What does it mean for you?

CRS introduces important new obligations that you need to be aware of.

When opening personal accounts from 1 January 2016 onwards, the financial institution must obtain self-certification from the customer as part of the account opening documentation. This self-certification is required to (a) determine the account holders’ residence(s) for tax purposes, and (b) obtain the applicable foreign TINs if appropriate. The financial institution must also confirm the reasonableness of the self-certification based on information obtained in connection with the account opening.

If a customer has a non-Irish tax residency and does not provide us with a foreign TIN, we cannot open the account.

How is CRS different from FATCA?

This agreement is separate to The Foreign Account Tax Compliance Act (FATCA) which relates only to customers who are citizens of the United States or are resident for tax purposes in the United States. CRS will report on a wider range of tax residency jurisdictions. The current process for asking and recording FATCA questions for personal customers will continue to be followed. The process outlined above is an additional mandatory step for capturing CRS information for personal customers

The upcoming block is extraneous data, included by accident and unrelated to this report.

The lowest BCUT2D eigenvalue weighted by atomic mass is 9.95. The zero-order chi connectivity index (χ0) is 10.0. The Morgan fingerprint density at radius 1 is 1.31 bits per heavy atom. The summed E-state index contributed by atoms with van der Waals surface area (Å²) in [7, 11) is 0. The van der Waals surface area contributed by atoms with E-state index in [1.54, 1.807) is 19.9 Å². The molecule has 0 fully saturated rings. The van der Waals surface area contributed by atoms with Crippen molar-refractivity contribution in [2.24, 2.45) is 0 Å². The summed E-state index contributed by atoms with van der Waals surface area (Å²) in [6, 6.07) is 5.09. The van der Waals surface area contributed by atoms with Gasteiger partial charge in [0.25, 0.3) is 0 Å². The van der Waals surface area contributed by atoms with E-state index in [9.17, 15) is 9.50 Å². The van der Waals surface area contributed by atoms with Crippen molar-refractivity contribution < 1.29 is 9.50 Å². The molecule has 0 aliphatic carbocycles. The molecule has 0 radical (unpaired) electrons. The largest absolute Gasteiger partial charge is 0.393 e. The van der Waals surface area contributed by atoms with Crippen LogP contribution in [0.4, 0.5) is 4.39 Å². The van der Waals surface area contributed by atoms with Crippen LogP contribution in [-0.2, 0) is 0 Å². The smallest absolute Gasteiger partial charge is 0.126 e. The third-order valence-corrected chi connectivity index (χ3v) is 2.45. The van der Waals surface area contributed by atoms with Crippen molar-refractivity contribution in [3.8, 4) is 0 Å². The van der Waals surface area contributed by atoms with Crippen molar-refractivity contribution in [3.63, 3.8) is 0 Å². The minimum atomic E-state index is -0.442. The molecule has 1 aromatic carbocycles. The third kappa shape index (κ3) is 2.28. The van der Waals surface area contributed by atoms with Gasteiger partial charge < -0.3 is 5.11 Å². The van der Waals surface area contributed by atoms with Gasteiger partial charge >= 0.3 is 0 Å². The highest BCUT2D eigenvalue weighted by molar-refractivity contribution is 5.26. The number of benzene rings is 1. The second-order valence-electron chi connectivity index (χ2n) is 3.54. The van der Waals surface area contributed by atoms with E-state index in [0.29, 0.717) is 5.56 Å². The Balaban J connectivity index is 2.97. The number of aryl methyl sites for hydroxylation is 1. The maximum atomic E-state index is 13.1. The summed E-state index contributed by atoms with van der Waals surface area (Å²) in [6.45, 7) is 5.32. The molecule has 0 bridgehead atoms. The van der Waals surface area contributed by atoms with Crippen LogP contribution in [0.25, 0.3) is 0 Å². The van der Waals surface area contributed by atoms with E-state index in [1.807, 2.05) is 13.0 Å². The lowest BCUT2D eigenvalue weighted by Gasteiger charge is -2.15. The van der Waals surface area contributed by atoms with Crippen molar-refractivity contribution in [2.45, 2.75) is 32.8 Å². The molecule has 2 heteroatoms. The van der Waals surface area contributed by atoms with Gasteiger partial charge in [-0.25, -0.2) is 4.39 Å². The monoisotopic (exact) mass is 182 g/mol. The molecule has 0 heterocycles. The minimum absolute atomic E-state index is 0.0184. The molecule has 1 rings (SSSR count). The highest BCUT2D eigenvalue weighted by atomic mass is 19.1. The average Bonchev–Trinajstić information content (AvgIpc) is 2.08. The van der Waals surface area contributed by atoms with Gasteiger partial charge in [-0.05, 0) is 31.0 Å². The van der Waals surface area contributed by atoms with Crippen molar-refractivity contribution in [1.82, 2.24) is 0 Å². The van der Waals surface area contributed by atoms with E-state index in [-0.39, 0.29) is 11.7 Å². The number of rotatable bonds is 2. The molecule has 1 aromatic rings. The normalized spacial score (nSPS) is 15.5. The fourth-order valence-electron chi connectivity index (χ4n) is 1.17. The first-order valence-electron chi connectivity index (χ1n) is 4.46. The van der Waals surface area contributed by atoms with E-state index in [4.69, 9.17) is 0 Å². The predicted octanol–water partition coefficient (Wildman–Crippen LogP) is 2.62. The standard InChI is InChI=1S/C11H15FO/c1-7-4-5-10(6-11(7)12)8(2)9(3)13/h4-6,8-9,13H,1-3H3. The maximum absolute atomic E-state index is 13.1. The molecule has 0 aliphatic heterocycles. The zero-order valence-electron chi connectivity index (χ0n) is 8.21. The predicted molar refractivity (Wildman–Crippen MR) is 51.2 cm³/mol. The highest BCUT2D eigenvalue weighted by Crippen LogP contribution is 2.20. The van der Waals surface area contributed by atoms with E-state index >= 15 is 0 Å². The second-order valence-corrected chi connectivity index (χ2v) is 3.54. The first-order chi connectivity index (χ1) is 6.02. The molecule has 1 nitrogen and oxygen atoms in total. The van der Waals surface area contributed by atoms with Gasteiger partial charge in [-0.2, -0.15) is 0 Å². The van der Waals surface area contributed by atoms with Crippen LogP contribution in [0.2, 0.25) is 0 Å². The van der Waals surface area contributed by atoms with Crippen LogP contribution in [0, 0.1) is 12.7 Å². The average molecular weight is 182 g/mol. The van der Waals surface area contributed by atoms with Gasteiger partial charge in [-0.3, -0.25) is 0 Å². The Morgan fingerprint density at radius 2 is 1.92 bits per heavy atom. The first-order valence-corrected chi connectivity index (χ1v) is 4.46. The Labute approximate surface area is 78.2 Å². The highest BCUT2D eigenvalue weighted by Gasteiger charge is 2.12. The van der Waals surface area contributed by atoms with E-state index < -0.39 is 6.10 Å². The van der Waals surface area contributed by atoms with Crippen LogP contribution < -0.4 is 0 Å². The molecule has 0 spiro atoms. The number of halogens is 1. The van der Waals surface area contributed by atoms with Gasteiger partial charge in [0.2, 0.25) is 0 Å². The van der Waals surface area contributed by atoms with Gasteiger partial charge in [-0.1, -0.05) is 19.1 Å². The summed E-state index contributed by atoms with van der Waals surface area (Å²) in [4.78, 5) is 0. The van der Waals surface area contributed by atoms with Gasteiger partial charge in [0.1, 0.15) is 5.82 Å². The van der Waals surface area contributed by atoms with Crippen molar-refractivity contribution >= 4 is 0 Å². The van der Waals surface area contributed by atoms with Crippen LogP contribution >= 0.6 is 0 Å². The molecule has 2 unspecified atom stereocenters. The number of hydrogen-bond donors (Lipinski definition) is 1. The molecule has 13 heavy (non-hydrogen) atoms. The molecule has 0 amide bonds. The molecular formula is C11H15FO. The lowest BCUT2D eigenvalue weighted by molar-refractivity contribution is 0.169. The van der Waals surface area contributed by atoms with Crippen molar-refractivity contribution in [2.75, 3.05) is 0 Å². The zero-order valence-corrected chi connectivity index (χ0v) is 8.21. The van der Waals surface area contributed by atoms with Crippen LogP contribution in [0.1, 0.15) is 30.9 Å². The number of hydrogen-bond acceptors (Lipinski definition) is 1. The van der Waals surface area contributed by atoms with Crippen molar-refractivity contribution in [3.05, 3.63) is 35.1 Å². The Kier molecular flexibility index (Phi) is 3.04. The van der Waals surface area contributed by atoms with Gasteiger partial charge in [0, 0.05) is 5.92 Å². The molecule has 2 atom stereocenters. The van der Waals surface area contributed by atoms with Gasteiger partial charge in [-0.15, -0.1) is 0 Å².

Additional references

St Canice’s Kilkenny Credit Union Limited is not liable for the accuracy of the information contained on any third party website.

Downloads

  • CRS Personal Self-certification form

 

Disclaimer